Workers at one of Yakima County’s apple packing houses filed an unfair labor practices complaint with the National Labor Relations Board this week, alleging retaliation against workers who choose to strike.
The board is an independent agency of the federal government, responsible for enforcing U.S. labor law regarding collective bargaining and unfair labor practices.
The complaint alleges that Allan Bros., located in Naches, interrogated and threatened workers who chose to strike and disciplined an employee who brought strikers water.
Allan Bros. CEO Miles Kohl denied the complaint’s claims Thursday. He said agriculture operations are vital to the nation’s food supply and the company has “every interest and desire to maintain a healthy community and treat our employees with the respect, care and attention they deserve.”
“We understand and value our workers’ right to protest,” he said. “We have listened, acted, and will continue to evolve our best practices for the benefit of all our employees.”
A continued strike
The strike at Allan Bros. started May 7, with workers walking out to demand increased transparency about COVID-19 cases, improved safety and sanitation measures and hazard pay.
The strike was the first in a series of walkouts at seven fruit packing plants in the Yakima Valley, where employees made similar requests.
Kohl said previously that Allan Bros had started paying workers an additional $1 an hour, effective May 5.
The company issued face masks and face shields to all employees and adopted protocols recommended by the Yakima Health District after a May 8 site visit. Allan Bros also plans to hold jobs for striking workers who return to work, Kohl said.
“We have communicated to our employees their rights and protections and have followed through with those protections for all employees who protested and who have returned to work,” he said Thursday.
Protests at Allan Bros. continued Thursday, with two employees continuing a hunger strike they started Tuesday.
A filed complaint
The workers’ two-page complaint, filed with the help of Columbia Legal Services and Barnard Iglitzin & Lavitt LLP and the farmworkers union Familias Unidas por la Justicia, alleges Allan Bros. has interrogated workers about their strike activity, threatened to discipline workers who join the strike, and used one-one-one conversations with employees promising benefits or wage hikes for nonstrikers in an attempt to stop the walkout.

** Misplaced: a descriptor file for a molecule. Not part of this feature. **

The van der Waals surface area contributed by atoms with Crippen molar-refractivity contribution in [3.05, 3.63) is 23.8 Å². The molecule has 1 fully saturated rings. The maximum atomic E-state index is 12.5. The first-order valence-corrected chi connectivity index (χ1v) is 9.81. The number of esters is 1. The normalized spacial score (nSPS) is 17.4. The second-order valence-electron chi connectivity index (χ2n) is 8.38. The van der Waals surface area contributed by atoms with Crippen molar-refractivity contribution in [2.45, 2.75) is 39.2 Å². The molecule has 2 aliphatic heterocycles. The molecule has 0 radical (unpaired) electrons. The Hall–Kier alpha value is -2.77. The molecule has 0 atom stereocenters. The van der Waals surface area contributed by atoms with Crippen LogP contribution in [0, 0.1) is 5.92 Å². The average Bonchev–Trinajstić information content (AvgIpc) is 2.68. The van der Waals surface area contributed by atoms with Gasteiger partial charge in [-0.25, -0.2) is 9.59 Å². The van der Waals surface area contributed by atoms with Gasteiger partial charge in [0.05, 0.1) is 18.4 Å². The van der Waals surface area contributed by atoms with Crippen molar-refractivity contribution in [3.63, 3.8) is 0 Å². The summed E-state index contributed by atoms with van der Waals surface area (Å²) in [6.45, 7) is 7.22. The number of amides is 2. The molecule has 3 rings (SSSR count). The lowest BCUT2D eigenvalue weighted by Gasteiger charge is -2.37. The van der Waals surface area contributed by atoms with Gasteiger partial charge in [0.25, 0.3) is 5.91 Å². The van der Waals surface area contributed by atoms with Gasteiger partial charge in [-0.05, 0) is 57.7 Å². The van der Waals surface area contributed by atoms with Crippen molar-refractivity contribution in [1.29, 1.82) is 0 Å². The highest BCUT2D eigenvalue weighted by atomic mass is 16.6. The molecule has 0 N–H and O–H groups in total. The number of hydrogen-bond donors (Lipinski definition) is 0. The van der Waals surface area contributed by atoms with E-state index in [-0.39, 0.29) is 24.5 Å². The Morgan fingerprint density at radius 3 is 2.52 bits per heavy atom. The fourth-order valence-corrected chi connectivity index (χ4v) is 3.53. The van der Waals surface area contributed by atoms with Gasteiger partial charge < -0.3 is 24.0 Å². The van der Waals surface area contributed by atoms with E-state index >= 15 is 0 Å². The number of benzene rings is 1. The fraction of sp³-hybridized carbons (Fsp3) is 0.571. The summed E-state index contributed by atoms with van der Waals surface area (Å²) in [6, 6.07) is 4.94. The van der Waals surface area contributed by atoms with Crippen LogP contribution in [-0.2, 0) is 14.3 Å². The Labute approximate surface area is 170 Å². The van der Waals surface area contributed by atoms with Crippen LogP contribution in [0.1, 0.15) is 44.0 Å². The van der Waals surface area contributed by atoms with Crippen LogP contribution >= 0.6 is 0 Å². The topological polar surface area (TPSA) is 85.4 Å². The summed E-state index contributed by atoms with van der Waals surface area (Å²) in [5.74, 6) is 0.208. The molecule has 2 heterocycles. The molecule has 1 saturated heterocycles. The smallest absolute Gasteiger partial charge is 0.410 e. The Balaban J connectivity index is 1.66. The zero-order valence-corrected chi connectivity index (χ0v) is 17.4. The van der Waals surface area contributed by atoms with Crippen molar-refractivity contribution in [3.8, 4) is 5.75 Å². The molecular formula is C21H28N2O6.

Kohl said the complaint asserts that providing appreciation pay to essential workers violated their right to strike. That wasn’t the company’s intent, he said.
“During our good faith negotiations, employees wanted an increase in pay for their efforts during the COVID-19 pandemic,” he said. “To that end, we implemented a $1 per hour increase for employees who have been with us for 90 days or more.”
Kohl said the compensation also was in recognition of hardships faced by employees during the state’s stay-at-home order, such as additional expenses for child care and the increasing cost of groceries. He said no additional compensation or benefits beyond the $1-an-hour raise have been offered to those who refused to strike.
Kohl also said the company has not interrogated, disciplined or fired any strikers who walked out.
“However, we have an obligation to all of our employees to prevent harassment, discrimination, and to maintain safety,” he said. “To the extent that any one employee’s conduct violated our policies, it has been and will be consistently addressed.”
Kohl said Allan Bros is constantly adjusting its practices to address COVID-19. A May 8 review by the health district concluded the company was meeting established safety guidelines.
Allan Bros. was also inspected by the Washington State Department of Labor and Industries, which said the company met health and safety standards.
“We have implemented recommendations made to us by each agency,” Kohl said. “We provide and require face masks and face shields, implement social distancing, and utilize plastic barriers in areas where social distancing can be difficult to achieve.”
Familias Unidas por la Justicia sued the state in Skagit County court last month over an alleged lack of clear and enforceable guidelines for agricultural workers during the COVID-19 pandemic. President Ramon Torres said the Allan Bros. strikers have his union’s support.
“We are here to support these workers through whatever the company tries to throw at them,” he said. “The workers want to work, but not at the cost of their health and their families’ health.”
Columbia Legal Services said the National Labor Relationships Board contacted the workers’ representative on Wednesday to start an investigation.
Strike/Huelga Support Collective, a group of volunteer community members working with worker strike committees, has started a GoFundMe for striking Yakima Valley agricultural workers.
The organizers started the account to support the more than 300 agricultural workers in Yakima who have been on strike for the past two weeks, calling for hazard pay and guarantees of safe working conditions. The fund had raised close to $33,000 of a $100,000 goal from more than 600 donors as of Thursday afternoon.
Not everyone in the community has supported the strikers, however.
The Yakima County Sheriff’s office responded to calls at Allan Bros earlier this week after a man arrived on site with a gun and threatened to shoot the workers. The man was arrested for malicious harassment after he returned to the site and said he made the threat, a sheriff’s spokesman said.